My article “How Should Christians Think About White Privilege?” was inspired by the recent Unbelievable debate on Critical Race Theory and “Woke” Christianity, but it wasn’t a direct response to it. However, I cannot resist but to say something about Owen Strachan’s debate performance. In this article, I want to make just a few comments. The first is a general comment on Strachan’s debate strategy. The second is a comment on Strachan’s Calvinism which he ironically throws under the bus in the course of the debate.
Strachan’s Debate Strategy: Special Pleading and Distraction
So let’s begin with the debate strategy. Strachan is insistent that systemic racism no longer exists in the United States as it did during Jim Crow and antebellum slavery. Late in the debate when Jermaine Marshall, his debate opponent, reiterates that systemic racism does exist, Strachan counters: “if you’re arguing that there’s systemic racism today you have to prove it. You have to point to realities that show that there is systemic oppression in the way that there used to be. And that’s gonna be a tall order.”
See what Strachan did there? He engages in a bald case of special pleading by insisting that the claim that systemic racism exists today requires one to identify factors and conditions equivalent to those that existed in the past as in the eras of Jim Crow and slavery. But that is a patently absurd requirement. It’s equivalent to saying that for Jan to defend the charge that her present boyfriend is abusive, she must establish that he is beating her and threatening to kill her as did her previous boyfriend. On the contrary, Jan’s current boyfriend may be abusive even if he has never laid a hand on her or overtly threatened her at all. Abuse comes in degrees, after all.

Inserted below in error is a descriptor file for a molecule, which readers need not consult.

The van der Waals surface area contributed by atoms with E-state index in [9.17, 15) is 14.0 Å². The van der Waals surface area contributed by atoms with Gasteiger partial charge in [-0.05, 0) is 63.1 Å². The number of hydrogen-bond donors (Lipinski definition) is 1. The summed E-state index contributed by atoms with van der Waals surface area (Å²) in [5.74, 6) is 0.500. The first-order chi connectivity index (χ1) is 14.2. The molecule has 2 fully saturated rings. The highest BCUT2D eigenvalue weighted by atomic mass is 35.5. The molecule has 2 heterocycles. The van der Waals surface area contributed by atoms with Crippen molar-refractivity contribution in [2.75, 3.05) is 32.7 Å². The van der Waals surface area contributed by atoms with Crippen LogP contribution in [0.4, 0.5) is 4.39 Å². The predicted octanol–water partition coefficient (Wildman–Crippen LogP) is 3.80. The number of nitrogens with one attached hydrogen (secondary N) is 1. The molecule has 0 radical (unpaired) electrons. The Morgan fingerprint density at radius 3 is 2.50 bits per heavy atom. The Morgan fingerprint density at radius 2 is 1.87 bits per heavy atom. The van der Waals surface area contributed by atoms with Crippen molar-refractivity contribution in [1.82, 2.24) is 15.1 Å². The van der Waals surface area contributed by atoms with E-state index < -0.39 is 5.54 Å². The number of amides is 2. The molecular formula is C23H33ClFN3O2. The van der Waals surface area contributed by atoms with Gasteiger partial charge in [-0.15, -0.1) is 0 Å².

The same is true of systemic racism. And to be honest, even as I point that out, I feel a bit like Captain Obvious. Surely, Strachan must know this? This places me in a bit of a pickle as regards the principle of charitable interpretation as I find myself torn between concluding either that he really is ignorant of such a basic fact, or that he is deliberately obfuscating by insisting on a fallacious evidential demand.